Little and Often: Ever Decreasing Circles


Lancaster Canal and Cathedral.

I’ve been trying to get out at lunchtimes, partly to bump up my mileage, partly to get some daylight since it’s generally dark when I leave for work and when I get home again, partly to force myself to take a break, but principally because, once I’m out there, I enjoy it.

These photos were all taken on my phone, but on several different days.


The Judge’s Lodgings.

Last week, I walked the same loop three times: along the canal, down Moor Lane then up Church Street to the Judge’s Lodgings.


Then past Lancaster Priory and the Castle.


View across Lancaster from near the Priory.


Lancaster Priory.

…from where there’s a view across Morecambe and the Bay to the distant hills of the Lake District…


It’s a comfortable 3.29km, just right for a lunchtime. Or…well, it was 3.29km the first time I walked it. The second time it had shrunk to 3.14km and by the third circuit it was further reduced to only 2.99km. This week I’ve chosen to walk a different route on the basis that if I continued in this way then Lancaster might disappear altogether by June.

This wasn’t altogether a bad thing, because the new route took me past Penny’s Hospital, the almshouses on King Street.


And past Windermere House, now flats, but originally a Bluecoat school, first built in 1772, and then the Lancaster Charity School for Girls’, rebuilt in 1849-50.


And, next door to that, Trinity United Reform Church…


Or, actually, the former site of Trinity United Reform Church, since the church has recently moved out.


And across the road from there…


…this building which has an association with Thomas Mawson, architect and garden designer, who has often been mentioned on the blog before (because I’m very taken with his gardens).


There: I got through the whole thing without any reference to the Richard Briers sitcom.

Oh. Whoops.

Little and Often: Ever Decreasing Circles

Home from Lancaster


As the train is nearing Silverdale station from the South it passes Barrow Scout Fields on the right and the pools by Morecambe and Allen hides on the left. Briefly it is a fantastic slow-moving hide. On Wednesday I watched a marsh harrier flying low over the reed beds in one of Barrow Scout Fields. On Thursday I was surprised to see a stag’s head appear above the reeds. Perhaps six point antlers.

On Friday I didn’t take the train, because I’d decided to walk home from Lancaster. It’s something I’ve been thinking of doing for a while and with the longer evenings and a half-term break just beginning this seemed like the perfect time. Initially my route took me up past the Castle, which until March this year was still functioning as a prison. Parts of the castle have been open for tours however, but I must admit that somehow I’ve never got around to taking a tour. Next year is the 400th anniversary of the notorious Lancashire Witch Trials, which took place here at the castle, and perhaps when there are commemorative events on we might finally get round to it.

The castle sits on a hill above the River Lune and there are often great views of the Lakeland hills from there, but it was hazy and so I had to make do with the more immediate views of the castle itself and of the Priory Church which is adjacent to it.

From here a path drops down a steep hillside, with an open field on either side, towards the river. A slight diversion brings another piece of Lancaster’s history into sight – the remains of a Roman bath house…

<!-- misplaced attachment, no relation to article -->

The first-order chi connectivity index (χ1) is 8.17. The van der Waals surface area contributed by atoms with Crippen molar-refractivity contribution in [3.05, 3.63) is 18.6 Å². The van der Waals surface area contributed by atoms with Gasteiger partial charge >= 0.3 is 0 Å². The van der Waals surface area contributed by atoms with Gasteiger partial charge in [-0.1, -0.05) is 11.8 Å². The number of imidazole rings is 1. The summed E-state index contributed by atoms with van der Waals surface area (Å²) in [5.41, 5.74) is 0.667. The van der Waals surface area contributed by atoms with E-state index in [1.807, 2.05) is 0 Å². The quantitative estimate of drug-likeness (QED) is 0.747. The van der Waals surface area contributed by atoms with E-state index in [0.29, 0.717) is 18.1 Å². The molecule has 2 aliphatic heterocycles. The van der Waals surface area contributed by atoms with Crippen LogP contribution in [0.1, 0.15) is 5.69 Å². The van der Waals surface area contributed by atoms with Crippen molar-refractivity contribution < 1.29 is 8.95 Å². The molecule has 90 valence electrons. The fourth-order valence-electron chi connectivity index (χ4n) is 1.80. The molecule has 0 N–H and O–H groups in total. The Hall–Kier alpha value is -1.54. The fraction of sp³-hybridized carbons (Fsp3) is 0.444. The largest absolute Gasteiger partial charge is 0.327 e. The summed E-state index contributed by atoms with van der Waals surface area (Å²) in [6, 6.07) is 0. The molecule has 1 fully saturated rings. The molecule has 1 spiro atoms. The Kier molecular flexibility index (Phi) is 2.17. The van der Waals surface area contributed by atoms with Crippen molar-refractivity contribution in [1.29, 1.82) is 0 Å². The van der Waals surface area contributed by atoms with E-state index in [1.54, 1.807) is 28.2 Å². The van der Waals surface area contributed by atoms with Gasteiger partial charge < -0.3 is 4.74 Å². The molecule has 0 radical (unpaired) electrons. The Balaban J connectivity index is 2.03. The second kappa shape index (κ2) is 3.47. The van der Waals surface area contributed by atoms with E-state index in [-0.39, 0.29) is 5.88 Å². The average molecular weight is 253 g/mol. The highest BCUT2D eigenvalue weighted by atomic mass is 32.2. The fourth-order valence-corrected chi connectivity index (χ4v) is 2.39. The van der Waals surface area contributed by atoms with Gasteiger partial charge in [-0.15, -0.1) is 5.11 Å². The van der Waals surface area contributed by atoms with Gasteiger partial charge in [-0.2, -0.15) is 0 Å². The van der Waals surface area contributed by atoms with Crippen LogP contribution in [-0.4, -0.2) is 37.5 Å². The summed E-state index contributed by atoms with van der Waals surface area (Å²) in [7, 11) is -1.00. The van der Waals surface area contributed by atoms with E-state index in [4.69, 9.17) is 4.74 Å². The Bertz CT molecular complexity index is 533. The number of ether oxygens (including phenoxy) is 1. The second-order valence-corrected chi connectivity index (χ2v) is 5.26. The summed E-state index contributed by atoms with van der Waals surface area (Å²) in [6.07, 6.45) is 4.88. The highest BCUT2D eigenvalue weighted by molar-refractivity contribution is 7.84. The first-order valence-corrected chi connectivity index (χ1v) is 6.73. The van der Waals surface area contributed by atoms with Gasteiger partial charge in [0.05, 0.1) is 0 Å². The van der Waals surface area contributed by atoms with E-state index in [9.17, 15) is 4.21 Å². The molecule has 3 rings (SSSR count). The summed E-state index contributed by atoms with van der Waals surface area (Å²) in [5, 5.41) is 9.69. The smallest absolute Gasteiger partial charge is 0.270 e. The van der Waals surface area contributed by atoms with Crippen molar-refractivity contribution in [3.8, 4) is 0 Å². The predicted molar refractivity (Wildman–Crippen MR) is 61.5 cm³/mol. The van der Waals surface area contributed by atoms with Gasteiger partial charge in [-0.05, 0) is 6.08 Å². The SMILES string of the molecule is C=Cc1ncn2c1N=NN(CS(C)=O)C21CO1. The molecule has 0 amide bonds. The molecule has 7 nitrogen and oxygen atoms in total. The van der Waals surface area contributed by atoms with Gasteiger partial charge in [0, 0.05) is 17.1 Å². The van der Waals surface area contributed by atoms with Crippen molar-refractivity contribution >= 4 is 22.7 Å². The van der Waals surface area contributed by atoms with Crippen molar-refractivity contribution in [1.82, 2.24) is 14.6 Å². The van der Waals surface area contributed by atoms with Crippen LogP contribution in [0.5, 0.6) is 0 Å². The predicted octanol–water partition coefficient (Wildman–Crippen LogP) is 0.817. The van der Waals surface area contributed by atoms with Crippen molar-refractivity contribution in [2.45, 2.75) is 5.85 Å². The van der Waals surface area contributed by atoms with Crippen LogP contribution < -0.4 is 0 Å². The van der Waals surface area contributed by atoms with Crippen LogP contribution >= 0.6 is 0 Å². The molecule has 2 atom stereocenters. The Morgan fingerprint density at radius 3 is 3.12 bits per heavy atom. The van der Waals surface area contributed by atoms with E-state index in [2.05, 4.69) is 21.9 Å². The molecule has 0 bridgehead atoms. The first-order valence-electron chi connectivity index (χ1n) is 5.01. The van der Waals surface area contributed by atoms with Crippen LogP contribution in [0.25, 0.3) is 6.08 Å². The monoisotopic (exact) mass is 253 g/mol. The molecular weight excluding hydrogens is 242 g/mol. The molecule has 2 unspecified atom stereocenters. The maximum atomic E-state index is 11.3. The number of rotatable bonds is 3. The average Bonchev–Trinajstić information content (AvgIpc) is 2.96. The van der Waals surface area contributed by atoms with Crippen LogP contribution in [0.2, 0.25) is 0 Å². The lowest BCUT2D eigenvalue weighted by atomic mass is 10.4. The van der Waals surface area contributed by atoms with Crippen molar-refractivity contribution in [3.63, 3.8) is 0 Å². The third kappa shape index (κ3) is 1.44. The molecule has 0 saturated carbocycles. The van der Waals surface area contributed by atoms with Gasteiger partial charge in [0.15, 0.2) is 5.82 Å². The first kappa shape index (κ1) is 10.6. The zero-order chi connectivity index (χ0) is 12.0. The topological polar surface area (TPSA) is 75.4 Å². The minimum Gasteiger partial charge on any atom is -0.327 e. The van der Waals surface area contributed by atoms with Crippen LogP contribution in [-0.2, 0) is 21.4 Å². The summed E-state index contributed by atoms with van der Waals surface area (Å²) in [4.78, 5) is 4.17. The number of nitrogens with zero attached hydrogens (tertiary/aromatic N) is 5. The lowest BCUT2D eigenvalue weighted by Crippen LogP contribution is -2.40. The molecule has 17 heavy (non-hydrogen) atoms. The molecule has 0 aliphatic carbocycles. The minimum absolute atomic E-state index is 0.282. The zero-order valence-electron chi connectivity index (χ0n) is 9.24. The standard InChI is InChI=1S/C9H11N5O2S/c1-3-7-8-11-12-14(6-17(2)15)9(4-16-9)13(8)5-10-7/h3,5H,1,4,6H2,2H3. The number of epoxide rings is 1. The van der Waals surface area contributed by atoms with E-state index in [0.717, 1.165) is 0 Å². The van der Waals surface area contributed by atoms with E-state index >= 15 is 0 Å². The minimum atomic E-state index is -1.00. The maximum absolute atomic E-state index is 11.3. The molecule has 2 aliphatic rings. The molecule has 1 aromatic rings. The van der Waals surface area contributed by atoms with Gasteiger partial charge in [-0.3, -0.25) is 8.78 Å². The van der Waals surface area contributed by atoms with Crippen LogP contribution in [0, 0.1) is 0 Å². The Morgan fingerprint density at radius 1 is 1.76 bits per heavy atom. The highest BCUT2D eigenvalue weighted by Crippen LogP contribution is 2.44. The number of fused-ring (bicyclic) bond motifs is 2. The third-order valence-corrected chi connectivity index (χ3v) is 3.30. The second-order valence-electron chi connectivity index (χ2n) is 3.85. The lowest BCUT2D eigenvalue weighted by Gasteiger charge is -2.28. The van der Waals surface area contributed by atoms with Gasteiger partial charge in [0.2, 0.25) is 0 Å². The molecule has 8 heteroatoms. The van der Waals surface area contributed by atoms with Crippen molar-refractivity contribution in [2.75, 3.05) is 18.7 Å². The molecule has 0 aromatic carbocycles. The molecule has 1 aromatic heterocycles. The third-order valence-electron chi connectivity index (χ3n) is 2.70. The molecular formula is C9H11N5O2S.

It was after I took this photo that I realised that I had once again come out without a memory card in my camera and was therefore relying on the cameras limited (but very handy) internal memory. It was almost like using a film camera, except that I could of course still take pictures and then delete them. So, if you are restricted to just a handful of photos, which ones do you keep?

Well certainly a family of ‘ugly ducklings’ which I saw on the Lancaster Canal.

But I’m getting ahead of myself. Last year I followed the Lune out of Lancaster to Caton, but I found the Lady’s Walk path – tightly hemmed in on both sides by dense trees – a little oppressive. This time I crossed the river and followed the opposite bank. This turned out to be a much better bet with many more views of the river and of the aqueduct which takes the canal over the river.

The Russian comfrey I saw on the bank of the canal and the many mallard families didn’t, I decided, merit precious space on my camera. I don’t suppose that I would have been fast enough anyway to get decent shots of the many herons I saw along the canal. But the three geese I saw on the far bank had to be photographed, partly because I didn’t know what they were, but mainly because they looked so odd.

When I got home and looked them up I was surprised that they didn’t seem to be in my RSPB field guide. Or evident anywhere on a website Google found for me called ‘Geese of the World’. But a little more digging revealed that a domesticated species called Chinese geese can have this orange protuberance and will also, when feral, cross-breed with greylag geese.

I  passed a lone fisherman. Looking into the murky water of the canal I thought he must be overly optimistic, but a little further on, and several times after that, I saw small fish swimming near the bank, so perhaps not.

At Hest Bank I left the canal and walked by the coast and the Lancashire Coastal Way. This gave several miles of pleasant level walking (only one slight rise over Red Bank). The grassy foreshore was speckled with tiny red flowers which I now know to be Sea Milkwort.

On a few occasions I have reported in this blog my fruitless pursuit of blue butterflies. This…

…common blue clung to a plantain head by the path and sat quite patiently whilst I got a close-up.

There was a cold wind blowing, and as I rounded a turn inland to follow the banks of the River Keer the sun disappeared and I realised that my hands were beginning to feel quite numb. I pulled my work shirt over my t-shirt and that seemed to be sufficient extra insulation to do the trick. I stuck hard by the bank of the Keer until the path petered out, and then carried on anyway. Eventually I had to climb a fence and a locked gate to get onto the road but not before I had seen a striking magenta flower of what I believe to be common vetch – although if that’s what it was, I’m not sure that it is particularly common in this area.